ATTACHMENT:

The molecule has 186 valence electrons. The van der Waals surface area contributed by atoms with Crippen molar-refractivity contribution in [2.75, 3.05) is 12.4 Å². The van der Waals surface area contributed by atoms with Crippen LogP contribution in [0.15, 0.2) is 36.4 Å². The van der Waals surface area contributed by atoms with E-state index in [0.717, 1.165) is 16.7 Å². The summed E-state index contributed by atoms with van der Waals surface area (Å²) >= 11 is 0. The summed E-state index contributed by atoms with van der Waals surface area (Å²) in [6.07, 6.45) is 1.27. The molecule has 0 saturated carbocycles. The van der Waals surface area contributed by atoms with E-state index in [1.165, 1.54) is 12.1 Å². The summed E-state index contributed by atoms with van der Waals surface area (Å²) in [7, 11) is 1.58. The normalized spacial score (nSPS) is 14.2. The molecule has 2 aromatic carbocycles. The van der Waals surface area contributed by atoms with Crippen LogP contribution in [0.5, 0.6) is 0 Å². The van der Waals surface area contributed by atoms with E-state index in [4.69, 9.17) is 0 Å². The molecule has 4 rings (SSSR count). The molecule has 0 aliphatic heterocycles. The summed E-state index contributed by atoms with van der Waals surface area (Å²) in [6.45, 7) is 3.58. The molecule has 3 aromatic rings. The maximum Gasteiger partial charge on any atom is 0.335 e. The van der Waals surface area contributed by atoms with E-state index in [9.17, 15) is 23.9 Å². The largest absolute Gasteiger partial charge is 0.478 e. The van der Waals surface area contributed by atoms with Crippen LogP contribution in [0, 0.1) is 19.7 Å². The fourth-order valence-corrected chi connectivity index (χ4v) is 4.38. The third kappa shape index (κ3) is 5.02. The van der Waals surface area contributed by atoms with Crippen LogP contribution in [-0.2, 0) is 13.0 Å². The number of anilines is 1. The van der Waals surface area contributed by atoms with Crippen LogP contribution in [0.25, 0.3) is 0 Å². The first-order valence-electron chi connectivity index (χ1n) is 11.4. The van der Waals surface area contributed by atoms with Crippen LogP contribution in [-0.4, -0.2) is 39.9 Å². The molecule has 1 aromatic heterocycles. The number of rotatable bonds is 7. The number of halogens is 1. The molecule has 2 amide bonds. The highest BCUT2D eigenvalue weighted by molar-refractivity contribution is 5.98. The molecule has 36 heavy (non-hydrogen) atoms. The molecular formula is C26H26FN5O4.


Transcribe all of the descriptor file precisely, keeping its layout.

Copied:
The molecule has 186 valence electrons. The van der Waals surface area contributed by atoms with Crippen molar-refractivity contribution in [2.75, 3.05) is 12.4 Å². The van der Waals surface area contributed by atoms with Crippen LogP contribution in [0.15, 0.2) is 36.4 Å². The van der Waals surface area contributed by atoms with E-state index in [0.717, 1.165) is 16.7 Å². The summed E-state index contributed by atoms with van der Waals surface area (Å²) >= 11 is 0. The summed E-state index contributed by atoms with van der Waals surface area (Å²) in [6.07, 6.45) is 1.27. The molecule has 0 saturated carbocycles. The van der Waals surface area contributed by atoms with E-state index in [1.165, 1.54) is 12.1 Å². The summed E-state index contributed by atoms with van der Waals surface area (Å²) in [7, 11) is 1.58. The normalized spacial score (nSPS) is 14.2. The molecule has 2 aromatic carbocycles. The van der Waals surface area contributed by atoms with Crippen LogP contribution in [0.5, 0.6) is 0 Å². The van der Waals surface area contributed by atoms with E-state index in [4.69, 9.17) is 0 Å². The molecule has 4 rings (SSSR count). The molecule has 0 aliphatic heterocycles. The summed E-state index contributed by atoms with van der Waals surface area (Å²) in [6.45, 7) is 3.58. The molecule has 3 aromatic rings. The maximum Gasteiger partial charge on any atom is 0.335 e. The van der Waals surface area contributed by atoms with E-state index in [9.17, 15) is 23.9 Å². The largest absolute Gasteiger partial charge is 0.478 e. The van der Waals surface area contributed by atoms with Crippen LogP contribution in [0, 0.1) is 19.7 Å². The fourth-order valence-corrected chi connectivity index (χ4v) is 4.38. The third kappa shape index (κ3) is 5.02. The van der Waals surface area contributed by atoms with Crippen LogP contribution in [-0.2, 0) is 13.0 Å². The number of anilines is 1. The van der Waals surface area contributed by atoms with Crippen LogP contribution in [0.25, 0.3) is 0 Å². The first-order valence-electron chi connectivity index (χ1n) is 11.4. The van der Waals surface area contributed by atoms with Crippen LogP contribution in [-0.4, -0.2) is 39.9 Å². The molecule has 1 aromatic heterocycles. The number of rotatable bonds is 7. The number of halogens is 1. The molecule has 2 amide bonds. The highest BCUT2D eigenvalue weighted by molar-refractivity contribution is 5.98. The molecule has 36 heavy (non-hydrogen) atoms. The molecular formula is C26H26FN5O4.